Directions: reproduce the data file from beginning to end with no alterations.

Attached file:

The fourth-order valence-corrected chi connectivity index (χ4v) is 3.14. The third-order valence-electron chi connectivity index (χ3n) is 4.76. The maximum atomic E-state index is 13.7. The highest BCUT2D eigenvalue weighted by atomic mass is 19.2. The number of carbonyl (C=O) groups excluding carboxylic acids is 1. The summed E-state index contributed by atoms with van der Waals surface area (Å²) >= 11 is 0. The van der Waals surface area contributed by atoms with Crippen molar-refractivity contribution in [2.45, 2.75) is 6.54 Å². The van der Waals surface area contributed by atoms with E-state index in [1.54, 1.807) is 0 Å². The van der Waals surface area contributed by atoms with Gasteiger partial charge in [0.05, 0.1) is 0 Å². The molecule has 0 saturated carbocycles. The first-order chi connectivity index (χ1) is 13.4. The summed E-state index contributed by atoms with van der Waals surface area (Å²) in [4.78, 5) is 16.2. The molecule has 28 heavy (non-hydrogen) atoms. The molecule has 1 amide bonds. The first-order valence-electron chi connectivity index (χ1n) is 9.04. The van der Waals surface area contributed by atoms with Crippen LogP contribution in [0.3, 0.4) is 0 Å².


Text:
The fourth-order valence-corrected chi connectivity index (χ4v) is 3.14. The third-order valence-electron chi connectivity index (χ3n) is 4.76. The maximum atomic E-state index is 13.7. The highest BCUT2D eigenvalue weighted by atomic mass is 19.2. The number of carbonyl (C=O) groups excluding carboxylic acids is 1. The summed E-state index contributed by atoms with van der Waals surface area (Å²) >= 11 is 0. The van der Waals surface area contributed by atoms with Crippen molar-refractivity contribution in [2.45, 2.75) is 6.54 Å². The van der Waals surface area contributed by atoms with E-state index in [1.54, 1.807) is 0 Å². The van der Waals surface area contributed by atoms with Gasteiger partial charge in [0.05, 0.1) is 0 Å². The molecule has 0 saturated carbocycles. The first-order chi connectivity index (χ1) is 13.4. The summed E-state index contributed by atoms with van der Waals surface area (Å²) in [4.78, 5) is 16.2. The molecule has 28 heavy (non-hydrogen) atoms. The molecule has 1 amide bonds. The first-order valence-electron chi connectivity index (χ1n) is 9.04. The van der Waals surface area contributed by atoms with Crippen LogP contribution in [0.3, 0.4) is 0 Å².